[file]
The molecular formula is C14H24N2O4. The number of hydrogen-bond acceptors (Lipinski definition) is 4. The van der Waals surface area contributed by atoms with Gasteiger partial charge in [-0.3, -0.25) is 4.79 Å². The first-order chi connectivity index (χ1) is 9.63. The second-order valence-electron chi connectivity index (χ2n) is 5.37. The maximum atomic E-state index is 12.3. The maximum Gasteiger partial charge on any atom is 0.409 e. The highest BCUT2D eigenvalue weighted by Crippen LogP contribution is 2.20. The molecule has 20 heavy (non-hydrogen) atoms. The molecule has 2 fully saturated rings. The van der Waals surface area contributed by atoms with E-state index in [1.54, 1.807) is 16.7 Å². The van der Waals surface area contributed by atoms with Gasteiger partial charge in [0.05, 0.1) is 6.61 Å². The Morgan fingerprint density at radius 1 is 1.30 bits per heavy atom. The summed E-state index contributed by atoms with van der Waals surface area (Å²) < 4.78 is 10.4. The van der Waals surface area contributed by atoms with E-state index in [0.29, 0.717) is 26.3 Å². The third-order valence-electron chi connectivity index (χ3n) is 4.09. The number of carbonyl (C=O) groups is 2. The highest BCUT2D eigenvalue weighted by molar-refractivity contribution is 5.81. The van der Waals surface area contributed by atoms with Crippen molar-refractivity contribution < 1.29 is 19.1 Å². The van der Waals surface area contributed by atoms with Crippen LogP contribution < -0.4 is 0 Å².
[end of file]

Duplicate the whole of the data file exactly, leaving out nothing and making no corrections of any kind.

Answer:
The molecular formula is C14H24N2O4. The number of hydrogen-bond acceptors (Lipinski definition) is 4. The van der Waals surface area contributed by atoms with Gasteiger partial charge in [-0.3, -0.25) is 4.79 Å². The first-order chi connectivity index (χ1) is 9.63. The second-order valence-electron chi connectivity index (χ2n) is 5.37. The maximum atomic E-state index is 12.3. The maximum Gasteiger partial charge on any atom is 0.409 e. The highest BCUT2D eigenvalue weighted by Crippen LogP contribution is 2.20. The molecule has 20 heavy (non-hydrogen) atoms. The molecule has 2 fully saturated rings. The van der Waals surface area contributed by atoms with E-state index in [1.54, 1.807) is 16.7 Å². The van der Waals surface area contributed by atoms with Gasteiger partial charge in [0.05, 0.1) is 6.61 Å². The Morgan fingerprint density at radius 1 is 1.30 bits per heavy atom. The summed E-state index contributed by atoms with van der Waals surface area (Å²) < 4.78 is 10.4. The van der Waals surface area contributed by atoms with E-state index in [0.29, 0.717) is 26.3 Å². The third-order valence-electron chi connectivity index (χ3n) is 4.09. The number of carbonyl (C=O) groups is 2. The highest BCUT2D eigenvalue weighted by molar-refractivity contribution is 5.81. The van der Waals surface area contributed by atoms with Crippen molar-refractivity contribution < 1.29 is 19.1 Å². The van der Waals surface area contributed by atoms with Crippen LogP contribution < -0.4 is 0 Å².